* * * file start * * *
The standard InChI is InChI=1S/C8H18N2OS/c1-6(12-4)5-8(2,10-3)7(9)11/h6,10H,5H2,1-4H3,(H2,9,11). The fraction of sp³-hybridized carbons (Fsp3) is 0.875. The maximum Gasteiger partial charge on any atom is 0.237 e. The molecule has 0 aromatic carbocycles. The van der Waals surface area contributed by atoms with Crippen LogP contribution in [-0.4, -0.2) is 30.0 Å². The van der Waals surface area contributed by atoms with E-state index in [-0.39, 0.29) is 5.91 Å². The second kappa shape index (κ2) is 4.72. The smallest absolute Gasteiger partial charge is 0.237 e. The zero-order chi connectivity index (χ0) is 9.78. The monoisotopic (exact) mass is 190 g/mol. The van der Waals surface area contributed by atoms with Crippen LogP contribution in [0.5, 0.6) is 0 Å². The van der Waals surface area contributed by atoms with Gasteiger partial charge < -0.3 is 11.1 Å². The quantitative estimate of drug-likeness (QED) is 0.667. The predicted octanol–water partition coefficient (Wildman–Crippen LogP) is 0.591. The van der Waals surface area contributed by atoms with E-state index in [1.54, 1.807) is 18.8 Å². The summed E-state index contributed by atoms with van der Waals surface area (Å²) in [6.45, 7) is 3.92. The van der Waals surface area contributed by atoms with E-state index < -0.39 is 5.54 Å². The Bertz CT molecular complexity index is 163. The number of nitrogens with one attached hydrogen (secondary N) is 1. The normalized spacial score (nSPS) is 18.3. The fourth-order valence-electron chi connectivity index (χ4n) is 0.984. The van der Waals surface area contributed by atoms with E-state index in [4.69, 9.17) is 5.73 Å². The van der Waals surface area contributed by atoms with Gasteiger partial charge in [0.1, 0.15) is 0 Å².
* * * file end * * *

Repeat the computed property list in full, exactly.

The standard InChI is InChI=1S/C8H18N2OS/c1-6(12-4)5-8(2,10-3)7(9)11/h6,10H,5H2,1-4H3,(H2,9,11). The fraction of sp³-hybridized carbons (Fsp3) is 0.875. The maximum Gasteiger partial charge on any atom is 0.237 e. The molecule has 0 aromatic carbocycles. The van der Waals surface area contributed by atoms with Crippen LogP contribution in [-0.4, -0.2) is 30.0 Å². The van der Waals surface area contributed by atoms with E-state index in [-0.39, 0.29) is 5.91 Å². The second kappa shape index (κ2) is 4.72. The smallest absolute Gasteiger partial charge is 0.237 e. The zero-order chi connectivity index (χ0) is 9.78. The monoisotopic (exact) mass is 190 g/mol. The van der Waals surface area contributed by atoms with Crippen LogP contribution in [0.5, 0.6) is 0 Å². The van der Waals surface area contributed by atoms with Gasteiger partial charge < -0.3 is 11.1 Å². The quantitative estimate of drug-likeness (QED) is 0.667. The predicted octanol–water partition coefficient (Wildman–Crippen LogP) is 0.591. The van der Waals surface area contributed by atoms with E-state index in [1.54, 1.807) is 18.8 Å². The summed E-state index contributed by atoms with van der Waals surface area (Å²) in [6.45, 7) is 3.92. The van der Waals surface area contributed by atoms with E-state index < -0.39 is 5.54 Å². The Bertz CT molecular complexity index is 163. The number of nitrogens with one attached hydrogen (secondary N) is 1. The normalized spacial score (nSPS) is 18.3. The fourth-order valence-electron chi connectivity index (χ4n) is 0.984. The van der Waals surface area contributed by atoms with E-state index in [4.69, 9.17) is 5.73 Å². The van der Waals surface area contributed by atoms with Gasteiger partial charge in [0.1, 0.15) is 0 Å².